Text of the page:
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An oak tree that speaks to me

An Oak Tree That “Speaks” to Me

I reached a milestone the other day that’s admittedly a pretty small one and no one would likely know, think or care much about it other than me. Well, I guess now you’re going to know about it.

Recently I had yet another minor (is there such a thing?) surgery to address an issue that has made it difficult for me to walk without discomfort for about the past six months. Was this issue directly or indirectly the result of cancer treatment fallout? Maybe. Maybe not. But in my mind probably.

And in the end, no one else’s mind truly matters does it?

In addition to physical therapy, part of my recovery process has been walking down the street in my neighborhood. I’ve been following doctor’s orders and slowly increasing the distance each day. It’s hard to be patient and increase this distance in tiny increments. I want to get back to my regular walking routine sooner rather than later. But…

Anyway, the other day I finally made it to the point in my walk where I pass a certain oak tree. This is just an ordinary oak tree, but then again it isn’t. This is a special one because for some reason, it “speaks” to me. Most oak trees with their twisted branches, peculiar contortions and lumpy knots have plenty to say, but this one has always had special things to say to me alone.

It feels good to pass by this oak tree again on my daily walks. I’ve missed hearing what it has to say. Things like:

“It’s good to see you again.

You made it this far!

Even though I’m stuck out here in the middle of this cornfield, I’m still standing too.

Yes, I’m stripped down and have no leaves, but I’m still rather lovely – even against gray November skies.

I’m one of a kind.

I’m strong.

I’m resilient.

Another winter will pass and I will still be here come spring.

I am reliable.

There’s no need to be perfect; in fact, my imperfections make me what I am.

I’ll be here tomorrow and the day after that…”

I don’t know why this particular tree speaks to me, but I’m glad it does.

Do you have a special place or piece of nature that “speaks” to you on a regular basis?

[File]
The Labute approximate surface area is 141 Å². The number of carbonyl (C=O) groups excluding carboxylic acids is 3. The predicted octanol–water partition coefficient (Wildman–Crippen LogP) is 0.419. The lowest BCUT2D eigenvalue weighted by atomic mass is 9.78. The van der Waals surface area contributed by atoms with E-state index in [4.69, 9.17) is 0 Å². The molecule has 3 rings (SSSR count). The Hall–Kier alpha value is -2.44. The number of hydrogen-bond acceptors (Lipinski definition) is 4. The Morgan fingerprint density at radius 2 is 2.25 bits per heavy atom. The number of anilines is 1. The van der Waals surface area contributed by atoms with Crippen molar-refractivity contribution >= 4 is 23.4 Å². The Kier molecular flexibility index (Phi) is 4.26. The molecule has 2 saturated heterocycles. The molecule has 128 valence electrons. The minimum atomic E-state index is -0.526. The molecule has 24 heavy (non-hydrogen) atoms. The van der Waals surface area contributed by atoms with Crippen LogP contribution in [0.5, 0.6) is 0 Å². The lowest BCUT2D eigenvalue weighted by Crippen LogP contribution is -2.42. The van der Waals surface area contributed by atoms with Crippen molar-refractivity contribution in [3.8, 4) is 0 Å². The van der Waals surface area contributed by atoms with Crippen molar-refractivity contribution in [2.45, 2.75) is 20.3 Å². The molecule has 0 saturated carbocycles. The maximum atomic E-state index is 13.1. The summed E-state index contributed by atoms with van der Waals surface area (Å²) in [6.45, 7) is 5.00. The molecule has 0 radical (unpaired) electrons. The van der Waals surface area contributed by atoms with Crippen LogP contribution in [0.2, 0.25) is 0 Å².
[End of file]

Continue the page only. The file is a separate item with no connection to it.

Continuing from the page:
If so, what does it say? (If you care to share of course)

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An oak tree that speaks to me

 

 

17 thoughts to “An Oak Tree That “Speaks” to Me”

    1. Catherine, Thank you. And yes, trees are extra special communicators for sure. I think the reasons are many, but have something to do with their natural beauty, longevity, resilience and general sense of grandeur.

  1. Lovely post. My landmark was when I could finally use my arms enough to reach up to put up a new flag outside the house. It took almost 9 months for my upper body to get the mobility I needed for stretching to reach up to take the old one down and put the new one up – a little victory. So glad you’re feeling a little better each day.

    1. Claudia, Yes, regaining mobility and range of motion is something that takes time. The little victories are not so little after all are they? Thanks for stopping by.

  2. Just wanted to let you know that I love your blog. I’m another breast cancer survivor who’s been following it for a while now. It is unique and lovely.

    Trees help remind me of the beauty in the world, even amidst all the ugliness and problems we humans face. They are wonderful reminders of all that is good.

    1. Lindsay, I think it’s quite lovely and on the day I took that photo, it looked extra spectacular against the gray November sky. Yes, I can go on multiple shorter walks. It’s hard to get out the door too many times though… Right now I’m doing the treadmill for a short time and then the one walk outdoors. And of course, I have all my PT exercises. Thanks for reading and commenting.

  3. Nancy,

    The oak tree is, indeed, beautiful. I love the metaphor — all the things the oak tree “says” are things we would like to say and believe.

    Any little milestone is a big milestone. I’m glad you were able to reach the oak tree!

    For me, it’s the Smoky Mountains. I’ve done guided imagery exercises incorporating the images of the mountains before surgery. It helps to have a personal relationship with nature.

    Great post!

    1. Beth, You got my hidden messages then! I agree. Sometimes the little milestones aren’t really so little after all. I’m glad you have a special connection to the Smoky Mountains. Nature is so healing and calming. I think it’s helpful to find pieces of Mother Nature’s beauty close to home too, maybe even in our own backyards. Thanks so much for reading and commenting, Beth.

    1. Kathi, I agree. Trees are what make walks worthwhile, or at least they make walks way more enjoyable for many reasons. And I hope I don’t need any more surgeries too. Ever. xo

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